BOBBY UNSER, a former car racer, was snowmobiling with a friend in Colorado when a blizzard sent them off course. After their vehicles broke down the two men spent a night in the wilderness, nearly freezing to death. They survived, but two weeks later the Forest Service charged Mr Unser with operating a motorised vehicle inside a protected area, a federal crime. “I got lost,” said Mr Unser. “People shouldn’t be prosecuted for something they have no control over.” A judge disagreed, finding him guilty.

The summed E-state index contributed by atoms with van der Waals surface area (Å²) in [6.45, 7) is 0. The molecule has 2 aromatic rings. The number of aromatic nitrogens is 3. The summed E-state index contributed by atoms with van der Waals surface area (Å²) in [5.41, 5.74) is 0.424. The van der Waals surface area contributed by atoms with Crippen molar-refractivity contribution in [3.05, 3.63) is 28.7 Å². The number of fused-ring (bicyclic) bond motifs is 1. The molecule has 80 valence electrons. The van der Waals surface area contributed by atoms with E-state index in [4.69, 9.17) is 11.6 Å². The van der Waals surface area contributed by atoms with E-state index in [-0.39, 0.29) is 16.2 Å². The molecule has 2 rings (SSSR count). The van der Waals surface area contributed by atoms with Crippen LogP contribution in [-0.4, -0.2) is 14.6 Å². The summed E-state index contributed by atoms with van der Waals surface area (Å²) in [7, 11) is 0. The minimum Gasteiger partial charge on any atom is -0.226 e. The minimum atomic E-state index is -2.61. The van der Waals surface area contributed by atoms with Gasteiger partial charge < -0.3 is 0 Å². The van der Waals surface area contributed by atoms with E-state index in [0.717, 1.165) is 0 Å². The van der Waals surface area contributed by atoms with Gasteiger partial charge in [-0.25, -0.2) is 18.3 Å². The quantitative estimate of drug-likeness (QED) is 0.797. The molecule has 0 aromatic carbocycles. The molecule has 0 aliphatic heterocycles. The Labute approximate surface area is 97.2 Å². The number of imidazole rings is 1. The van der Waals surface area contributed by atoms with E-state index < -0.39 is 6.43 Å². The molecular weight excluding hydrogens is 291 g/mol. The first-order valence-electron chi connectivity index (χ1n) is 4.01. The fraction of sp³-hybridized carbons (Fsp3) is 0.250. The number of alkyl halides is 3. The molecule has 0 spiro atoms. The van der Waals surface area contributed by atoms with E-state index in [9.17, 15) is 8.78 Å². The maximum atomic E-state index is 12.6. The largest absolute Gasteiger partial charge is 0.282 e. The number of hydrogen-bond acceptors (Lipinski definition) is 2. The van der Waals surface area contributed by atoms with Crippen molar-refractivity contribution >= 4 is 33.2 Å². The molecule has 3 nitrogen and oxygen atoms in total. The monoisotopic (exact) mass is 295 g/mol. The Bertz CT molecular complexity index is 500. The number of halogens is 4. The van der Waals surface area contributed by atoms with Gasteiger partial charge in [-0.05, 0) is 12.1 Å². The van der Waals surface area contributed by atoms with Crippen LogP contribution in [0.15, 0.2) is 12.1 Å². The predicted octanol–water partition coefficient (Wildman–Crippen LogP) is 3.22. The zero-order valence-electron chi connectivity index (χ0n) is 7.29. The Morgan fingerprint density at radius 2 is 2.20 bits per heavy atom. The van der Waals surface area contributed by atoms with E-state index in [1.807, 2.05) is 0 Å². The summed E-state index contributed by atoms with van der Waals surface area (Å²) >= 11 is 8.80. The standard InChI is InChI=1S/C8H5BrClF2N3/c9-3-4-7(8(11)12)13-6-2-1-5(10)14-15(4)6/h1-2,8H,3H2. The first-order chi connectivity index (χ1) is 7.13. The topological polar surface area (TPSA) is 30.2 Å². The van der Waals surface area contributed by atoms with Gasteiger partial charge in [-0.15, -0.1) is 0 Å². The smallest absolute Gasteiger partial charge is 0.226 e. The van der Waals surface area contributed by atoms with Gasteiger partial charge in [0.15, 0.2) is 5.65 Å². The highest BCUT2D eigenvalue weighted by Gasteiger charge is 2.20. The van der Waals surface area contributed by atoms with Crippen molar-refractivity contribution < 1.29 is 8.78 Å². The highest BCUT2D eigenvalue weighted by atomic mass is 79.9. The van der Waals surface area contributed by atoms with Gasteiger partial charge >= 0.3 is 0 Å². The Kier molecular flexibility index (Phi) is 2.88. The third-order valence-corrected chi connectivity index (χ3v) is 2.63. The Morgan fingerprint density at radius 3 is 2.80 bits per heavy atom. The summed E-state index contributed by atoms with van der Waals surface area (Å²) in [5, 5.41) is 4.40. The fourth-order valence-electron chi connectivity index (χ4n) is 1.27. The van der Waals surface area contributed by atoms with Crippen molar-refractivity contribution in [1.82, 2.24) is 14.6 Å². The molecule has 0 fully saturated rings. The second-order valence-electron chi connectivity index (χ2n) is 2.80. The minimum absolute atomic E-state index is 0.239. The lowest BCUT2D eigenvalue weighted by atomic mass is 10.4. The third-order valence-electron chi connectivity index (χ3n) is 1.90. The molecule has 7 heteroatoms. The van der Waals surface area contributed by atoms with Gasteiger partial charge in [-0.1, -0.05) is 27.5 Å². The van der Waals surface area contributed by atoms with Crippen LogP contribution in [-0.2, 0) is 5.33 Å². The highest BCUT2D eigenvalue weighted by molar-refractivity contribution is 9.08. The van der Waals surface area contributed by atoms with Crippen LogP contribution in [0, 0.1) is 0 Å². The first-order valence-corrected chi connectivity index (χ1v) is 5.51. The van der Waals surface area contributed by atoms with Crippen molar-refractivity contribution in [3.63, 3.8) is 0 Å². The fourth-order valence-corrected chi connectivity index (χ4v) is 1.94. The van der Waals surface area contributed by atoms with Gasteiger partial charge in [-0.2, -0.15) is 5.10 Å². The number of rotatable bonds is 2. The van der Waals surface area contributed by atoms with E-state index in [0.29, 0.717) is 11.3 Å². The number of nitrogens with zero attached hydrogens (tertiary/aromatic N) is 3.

Under the common-law system that America inherited from England, a person performing a prohibited act (actus reus) must also possess a guilty mind (mens rea) in order to be convicted of a crime. In other words, intent matters. In keeping with this tradition, many states differentiate between criminal behaviour that is purposeful, negligent or something in between. But things have got fuzzy lately. New criminal laws often lack intent requirements—sometimes on purpose, often by mistake—and thus ensnare people, like Mr Unser, who inadvertently fall foul of them. Inconsistent courts have added to the muddle.